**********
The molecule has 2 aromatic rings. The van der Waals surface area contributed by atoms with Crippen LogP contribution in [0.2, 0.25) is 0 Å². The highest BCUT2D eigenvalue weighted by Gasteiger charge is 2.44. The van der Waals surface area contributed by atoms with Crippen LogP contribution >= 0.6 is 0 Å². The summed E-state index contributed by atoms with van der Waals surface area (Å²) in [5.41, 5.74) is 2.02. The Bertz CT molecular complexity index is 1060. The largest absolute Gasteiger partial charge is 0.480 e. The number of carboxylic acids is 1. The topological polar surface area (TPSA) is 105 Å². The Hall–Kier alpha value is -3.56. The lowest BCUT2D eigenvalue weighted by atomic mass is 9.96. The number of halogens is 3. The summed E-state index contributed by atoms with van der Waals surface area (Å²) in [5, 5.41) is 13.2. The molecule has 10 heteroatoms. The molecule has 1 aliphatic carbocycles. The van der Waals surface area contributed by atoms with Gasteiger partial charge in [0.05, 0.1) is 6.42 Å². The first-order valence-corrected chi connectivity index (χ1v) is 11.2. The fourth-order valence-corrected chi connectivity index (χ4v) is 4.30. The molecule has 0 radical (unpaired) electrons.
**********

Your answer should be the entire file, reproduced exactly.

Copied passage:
The molecule has 2 aromatic rings. The van der Waals surface area contributed by atoms with Crippen LogP contribution in [0.2, 0.25) is 0 Å². The highest BCUT2D eigenvalue weighted by Gasteiger charge is 2.44. The van der Waals surface area contributed by atoms with Crippen LogP contribution >= 0.6 is 0 Å². The summed E-state index contributed by atoms with van der Waals surface area (Å²) in [5.41, 5.74) is 2.02. The Bertz CT molecular complexity index is 1060. The largest absolute Gasteiger partial charge is 0.480 e. The number of carboxylic acids is 1. The topological polar surface area (TPSA) is 105 Å². The Hall–Kier alpha value is -3.56. The lowest BCUT2D eigenvalue weighted by atomic mass is 9.96. The number of halogens is 3. The summed E-state index contributed by atoms with van der Waals surface area (Å²) in [5, 5.41) is 13.2. The molecule has 10 heteroatoms. The molecule has 1 aliphatic carbocycles. The van der Waals surface area contributed by atoms with Gasteiger partial charge in [0.05, 0.1) is 6.42 Å². The first-order valence-corrected chi connectivity index (χ1v) is 11.2. The fourth-order valence-corrected chi connectivity index (χ4v) is 4.30. The molecule has 0 radical (unpaired) electrons.